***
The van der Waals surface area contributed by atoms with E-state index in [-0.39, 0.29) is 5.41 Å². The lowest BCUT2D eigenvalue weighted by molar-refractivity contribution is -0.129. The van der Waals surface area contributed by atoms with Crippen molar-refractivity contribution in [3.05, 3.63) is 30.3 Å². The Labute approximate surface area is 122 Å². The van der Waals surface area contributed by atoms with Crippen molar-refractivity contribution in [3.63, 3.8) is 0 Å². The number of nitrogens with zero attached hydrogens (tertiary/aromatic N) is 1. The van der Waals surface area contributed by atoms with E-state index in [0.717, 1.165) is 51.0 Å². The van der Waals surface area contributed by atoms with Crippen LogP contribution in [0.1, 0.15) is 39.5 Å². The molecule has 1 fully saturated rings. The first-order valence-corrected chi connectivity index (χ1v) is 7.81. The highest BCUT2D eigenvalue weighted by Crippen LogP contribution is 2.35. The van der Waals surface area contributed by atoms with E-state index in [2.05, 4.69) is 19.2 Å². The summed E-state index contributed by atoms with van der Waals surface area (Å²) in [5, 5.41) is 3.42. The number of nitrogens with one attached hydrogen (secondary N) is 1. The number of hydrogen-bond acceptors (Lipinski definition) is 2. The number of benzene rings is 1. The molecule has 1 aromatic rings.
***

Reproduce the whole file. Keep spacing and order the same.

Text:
The van der Waals surface area contributed by atoms with E-state index in [-0.39, 0.29) is 5.41 Å². The lowest BCUT2D eigenvalue weighted by molar-refractivity contribution is -0.129. The van der Waals surface area contributed by atoms with Crippen molar-refractivity contribution in [3.05, 3.63) is 30.3 Å². The Labute approximate surface area is 122 Å². The van der Waals surface area contributed by atoms with Crippen molar-refractivity contribution in [3.63, 3.8) is 0 Å². The number of nitrogens with zero attached hydrogens (tertiary/aromatic N) is 1. The van der Waals surface area contributed by atoms with E-state index in [0.717, 1.165) is 51.0 Å². The van der Waals surface area contributed by atoms with Crippen LogP contribution in [0.1, 0.15) is 39.5 Å². The molecule has 1 fully saturated rings. The first-order valence-corrected chi connectivity index (χ1v) is 7.81. The highest BCUT2D eigenvalue weighted by Crippen LogP contribution is 2.35. The van der Waals surface area contributed by atoms with E-state index in [2.05, 4.69) is 19.2 Å². The summed E-state index contributed by atoms with van der Waals surface area (Å²) in [5, 5.41) is 3.42. The number of nitrogens with one attached hydrogen (secondary N) is 1. The number of hydrogen-bond acceptors (Lipinski definition) is 2. The number of benzene rings is 1. The molecule has 1 aromatic rings.